The airline said Wednesday that while demand for the key Labor Day weekend remained healthy, the recent slowdown would make it difficult to turn a profit in the third quarter, excluding the impact of government payroll assistance. That is even after a fare sale designed to stoke the return of business traffic in the fall.
Southwest’s move reverses airline executives’ bullish tone just a few weeks ago, with rising Delta-variant infections prompting the cancellation of festivals and trade events such as the New York Auto Show planned for later this month.
The weekly average number of seated diners tracked on restaurant reservation platform OpenTable was down 8% from 2019 levels for the week that ended Aug. 10, a reversal since late June, when dining activity surpassed 2019 levels. Credit-card spending tracked by Chase shows that air-travel purchases have slipped in recent weeks while restaurants spending has leveled off, J.P. Morgan analysts said in a note Tuesday.
Airline fares dropped slightly in July, according to the Labor Department, reversing the sharp rise in recent months as air travel demand recovered.
The slowdown in travel demand after a period of rapid growth adds to the challenges airlines are facing. These include shortages of staff and aircraft spare parts that airlines have said, alongside bad weather, caused cancellations and delays.
Southwest said in a regulatory filing Wednesday that the recent slowdown meant it now expects operating revenue for the month to be 15% to 20% below 2019 levels. That compares with an earlier estimate for a decline of 12% to 17%. Southwest said September revenues could be down by as much as a quarter from 2019.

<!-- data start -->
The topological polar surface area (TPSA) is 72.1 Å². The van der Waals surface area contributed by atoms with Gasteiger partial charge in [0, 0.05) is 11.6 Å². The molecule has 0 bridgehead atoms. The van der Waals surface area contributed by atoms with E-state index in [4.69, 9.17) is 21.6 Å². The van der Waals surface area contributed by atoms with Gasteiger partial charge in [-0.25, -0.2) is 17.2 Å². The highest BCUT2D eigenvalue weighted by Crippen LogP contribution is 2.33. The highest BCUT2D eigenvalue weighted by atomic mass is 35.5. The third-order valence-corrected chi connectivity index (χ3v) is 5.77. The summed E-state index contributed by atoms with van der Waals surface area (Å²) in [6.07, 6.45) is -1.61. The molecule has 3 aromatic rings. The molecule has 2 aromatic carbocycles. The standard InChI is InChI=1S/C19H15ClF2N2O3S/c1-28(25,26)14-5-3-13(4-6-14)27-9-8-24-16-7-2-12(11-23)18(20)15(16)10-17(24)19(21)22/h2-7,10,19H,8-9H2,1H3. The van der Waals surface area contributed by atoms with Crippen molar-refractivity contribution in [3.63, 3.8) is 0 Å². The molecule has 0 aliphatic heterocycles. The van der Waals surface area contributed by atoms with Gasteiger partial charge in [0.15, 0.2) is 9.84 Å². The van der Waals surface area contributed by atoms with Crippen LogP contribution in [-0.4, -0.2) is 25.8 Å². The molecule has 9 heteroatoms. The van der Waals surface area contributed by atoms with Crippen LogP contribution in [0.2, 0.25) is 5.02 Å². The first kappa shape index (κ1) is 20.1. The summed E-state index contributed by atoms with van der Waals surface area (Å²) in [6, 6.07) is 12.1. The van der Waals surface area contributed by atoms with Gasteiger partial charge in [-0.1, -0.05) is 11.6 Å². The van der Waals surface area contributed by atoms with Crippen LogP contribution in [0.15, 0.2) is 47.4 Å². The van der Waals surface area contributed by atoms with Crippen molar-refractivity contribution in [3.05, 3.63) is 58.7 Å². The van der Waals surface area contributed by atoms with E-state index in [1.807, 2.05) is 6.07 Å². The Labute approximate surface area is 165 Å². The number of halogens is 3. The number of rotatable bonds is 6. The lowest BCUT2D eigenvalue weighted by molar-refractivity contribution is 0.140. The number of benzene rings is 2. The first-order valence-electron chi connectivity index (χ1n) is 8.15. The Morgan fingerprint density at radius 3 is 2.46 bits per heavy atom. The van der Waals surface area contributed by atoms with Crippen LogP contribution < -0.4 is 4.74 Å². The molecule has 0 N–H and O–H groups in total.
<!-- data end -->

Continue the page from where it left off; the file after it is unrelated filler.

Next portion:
The parent of Frontier Airlines said last week that it had started to see an impact from the Delta variant. Mesa Air Group Inc. ––one of the largest regional carriers––said Monday it was concerned about the effect on fall demand, which relies more heavily than the summer on business traffic.
Southwest executives last week said they expected business traffic in September to be down 50% from pre-pandemic levels, compared with a 69% drop in June.
Airlines have said office and school reopenings in the fall could lift business travel. However, the latest Covid-19 developments have created uncertainty about whether workers would return to offices as planned. Prominent companies such as Apple Inc. and Alphabet Inc.’s Google have decided to postpone calling employees back in.
"The most significant risk into the fall comes from the Delta variant continuing to restrict access to offices, further pushing to the right a meaningful return of corporate travel," said Jefferies Group LLC analyst Sheila Kahyaoglu in a client note.
Some carriers have reacted to rising Covid-19 cases with employee vaccination initiatives.
|LUV||SOUTHWEST AIRLINES CO.||49.15||-0.25||-0.51%|
|UAL||UNITED AIRLINES HOLDINGS, INC.||45.99||-0.23||-0.50%|
|ULCC||FRONTIER GROUP HOLDINGS||15.89||-0.07||-0.44%|
United Airlines Holdings Inc. last week became the first to propose mandating staff vaccination, and Hawaiian Holdings Inc. said Monday it would follow suit. Frontier Group Holdings Inc. said workers would need to be vaccinated or submit to regular testing. United’s regional airline and international alliance partners haven’t said they would mandate vaccinations.
Other U.S. airlines have continued to encourage getting the shots to boost workforce vaccination rates that they said are higher than for the broader population.
United Chief Executive Scott Kirby is due to appear later Wednesday at a virtual White House summit to promote vaccinations.
—Gwynn Guilford and Colin Kellaher contributed to this article.
Write to Doug Cameron at firstname.lastname@example.org